I imagine his response to this whole mess would be to shake his head sadly - the governments handling of the situation has been quite bad to say the least.. Non-violence isn't really an option either of the sides would consider at the moment though - its all heating up too rapidly - the best thing would be for the entire Ayodhya area to be fenced off and surrounded by troops for starters - Vajpayee should stop vacillating so much..

There was a article in the Guardian today with quotes from Horowitzs book, The Deadly Ethnic Riot, which sheds some light on possibly why this type of sad thing happens..
posted by Mossy at 4:58 PM on March 1, 2002

Actually, wulfgar, I for one appreciate this public exchange. It actually hasn't devolved into name calling, which is rare and refreshing.
posted by donkeyschlong at 5:15 PM on March 1, 2002

I too have fairly ambivalent feelings towards Gandhi. I credit him with making freedom struggle in India a mass movement. Before Gandhi it were it was largely devoid of the involvement of common men. I credit him with providing momentum to the freedom struggle. But like RSinha, I hold him responsible for a lot of what ails Indian's economy and society. I also hold him responsible for saddling India with Nehru.

Trouble is - with time - Gandhi has become such a huge sacred cow, that an objective assessment of Gandhi in mainstream media is virtually impossible. The only criticism of Gandhi tends to come from the extreme right wing religious loonies and are therefore not taken terribly seriously.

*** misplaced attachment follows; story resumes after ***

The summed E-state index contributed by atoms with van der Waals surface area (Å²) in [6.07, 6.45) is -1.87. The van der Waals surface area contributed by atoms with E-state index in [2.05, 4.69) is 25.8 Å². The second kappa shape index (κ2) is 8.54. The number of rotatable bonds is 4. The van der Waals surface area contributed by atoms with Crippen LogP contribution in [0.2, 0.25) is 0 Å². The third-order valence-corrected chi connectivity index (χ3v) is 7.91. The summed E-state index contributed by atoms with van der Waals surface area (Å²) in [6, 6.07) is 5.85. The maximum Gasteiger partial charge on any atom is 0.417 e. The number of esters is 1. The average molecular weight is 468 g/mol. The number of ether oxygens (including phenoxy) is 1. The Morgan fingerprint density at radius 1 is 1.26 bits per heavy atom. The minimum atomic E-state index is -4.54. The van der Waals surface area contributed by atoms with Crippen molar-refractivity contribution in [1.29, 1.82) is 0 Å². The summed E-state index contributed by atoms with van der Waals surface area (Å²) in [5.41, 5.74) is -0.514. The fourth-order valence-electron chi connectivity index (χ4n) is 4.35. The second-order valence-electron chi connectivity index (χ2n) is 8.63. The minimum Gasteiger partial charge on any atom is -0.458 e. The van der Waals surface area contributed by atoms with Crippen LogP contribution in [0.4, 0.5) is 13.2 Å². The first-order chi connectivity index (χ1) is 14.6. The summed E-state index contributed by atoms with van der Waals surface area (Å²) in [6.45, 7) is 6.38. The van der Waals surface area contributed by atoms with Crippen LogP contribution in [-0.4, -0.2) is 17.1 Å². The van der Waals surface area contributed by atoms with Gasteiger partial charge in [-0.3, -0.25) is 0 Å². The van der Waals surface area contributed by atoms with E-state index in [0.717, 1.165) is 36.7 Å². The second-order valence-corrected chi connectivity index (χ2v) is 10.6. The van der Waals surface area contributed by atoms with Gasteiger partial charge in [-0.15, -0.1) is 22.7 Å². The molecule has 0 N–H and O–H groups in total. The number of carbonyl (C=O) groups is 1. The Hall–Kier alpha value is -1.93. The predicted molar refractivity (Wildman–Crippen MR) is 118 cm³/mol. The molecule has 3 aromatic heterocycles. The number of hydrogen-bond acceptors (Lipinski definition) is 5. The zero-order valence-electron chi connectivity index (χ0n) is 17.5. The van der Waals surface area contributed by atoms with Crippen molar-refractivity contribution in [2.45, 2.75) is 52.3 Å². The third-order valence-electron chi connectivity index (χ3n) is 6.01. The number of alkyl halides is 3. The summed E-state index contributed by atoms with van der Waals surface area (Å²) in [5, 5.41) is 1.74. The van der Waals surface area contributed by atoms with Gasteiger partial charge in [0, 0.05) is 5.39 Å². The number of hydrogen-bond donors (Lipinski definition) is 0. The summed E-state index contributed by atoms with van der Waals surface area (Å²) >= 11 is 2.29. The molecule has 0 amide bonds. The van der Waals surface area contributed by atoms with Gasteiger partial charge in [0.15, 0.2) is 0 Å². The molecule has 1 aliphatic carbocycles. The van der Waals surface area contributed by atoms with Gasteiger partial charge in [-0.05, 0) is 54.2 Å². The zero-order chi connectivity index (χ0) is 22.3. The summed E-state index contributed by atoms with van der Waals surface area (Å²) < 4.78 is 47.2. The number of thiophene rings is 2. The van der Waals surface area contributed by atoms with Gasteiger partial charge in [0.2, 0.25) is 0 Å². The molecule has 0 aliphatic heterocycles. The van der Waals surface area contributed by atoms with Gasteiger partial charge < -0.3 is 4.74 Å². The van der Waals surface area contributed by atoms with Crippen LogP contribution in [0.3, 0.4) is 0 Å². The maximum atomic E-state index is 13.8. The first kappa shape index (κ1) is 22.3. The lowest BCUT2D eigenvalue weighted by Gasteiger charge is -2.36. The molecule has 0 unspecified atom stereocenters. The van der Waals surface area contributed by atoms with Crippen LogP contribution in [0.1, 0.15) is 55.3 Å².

I think a number of events, personalities and quirks of history made India fertile ground for the success of a non-violent movement. The involvement of rank and file Indian masses, the weakening of British empire through the two world wars, and (I am probably going to get flamed for saying this) - the essentially milder nature of British colonialism in Asia (compared to the French, Portuguese or Spanish colonialism). When you compare British colonial responses in South Asia to that of French in Algeria or the Spanish in South America, you have to wonder wheather non-violence would have succeeded under those conditions. Also, what we should also not lose sight of is that, Indian freedom struggle had some very violent facets. There were a large no of freedom fighters who didnt believe in Gandhi and who believed in armed struggle/terrorism to gain freedom. the Brits gave so much importance to Gandhi also because he was so much of a lesser evil. By the late 1930s Gandhi had started losing India's youth who were getting increasingly disenchanted with him. The second world war changed all that.